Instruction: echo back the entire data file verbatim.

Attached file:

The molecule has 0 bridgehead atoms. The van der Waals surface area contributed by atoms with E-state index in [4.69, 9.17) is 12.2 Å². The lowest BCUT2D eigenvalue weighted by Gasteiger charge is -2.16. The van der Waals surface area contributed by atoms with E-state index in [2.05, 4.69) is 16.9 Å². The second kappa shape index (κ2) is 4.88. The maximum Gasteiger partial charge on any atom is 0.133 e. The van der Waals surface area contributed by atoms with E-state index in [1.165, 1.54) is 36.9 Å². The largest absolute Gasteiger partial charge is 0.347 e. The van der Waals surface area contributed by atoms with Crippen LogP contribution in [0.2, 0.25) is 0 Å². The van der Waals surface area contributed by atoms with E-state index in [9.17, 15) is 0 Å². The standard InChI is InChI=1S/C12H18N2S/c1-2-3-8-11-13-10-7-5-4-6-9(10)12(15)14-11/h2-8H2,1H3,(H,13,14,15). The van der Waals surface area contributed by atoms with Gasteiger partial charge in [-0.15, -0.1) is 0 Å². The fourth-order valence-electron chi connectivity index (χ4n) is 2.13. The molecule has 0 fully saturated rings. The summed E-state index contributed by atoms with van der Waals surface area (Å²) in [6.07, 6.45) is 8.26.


The molecule has 0 bridgehead atoms. The van der Waals surface area contributed by atoms with E-state index in [4.69, 9.17) is 12.2 Å². The lowest BCUT2D eigenvalue weighted by Gasteiger charge is -2.16. The van der Waals surface area contributed by atoms with E-state index in [2.05, 4.69) is 16.9 Å². The second kappa shape index (κ2) is 4.88. The maximum Gasteiger partial charge on any atom is 0.133 e. The van der Waals surface area contributed by atoms with E-state index in [1.165, 1.54) is 36.9 Å². The largest absolute Gasteiger partial charge is 0.347 e. The van der Waals surface area contributed by atoms with Crippen LogP contribution in [0.2, 0.25) is 0 Å². The van der Waals surface area contributed by atoms with E-state index in [9.17, 15) is 0 Å². The standard InChI is InChI=1S/C12H18N2S/c1-2-3-8-11-13-10-7-5-4-6-9(10)12(15)14-11/h2-8H2,1H3,(H,13,14,15). The van der Waals surface area contributed by atoms with Gasteiger partial charge in [-0.15, -0.1) is 0 Å². The fourth-order valence-electron chi connectivity index (χ4n) is 2.13. The molecule has 0 fully saturated rings. The summed E-state index contributed by atoms with van der Waals surface area (Å²) in [6.07, 6.45) is 8.26.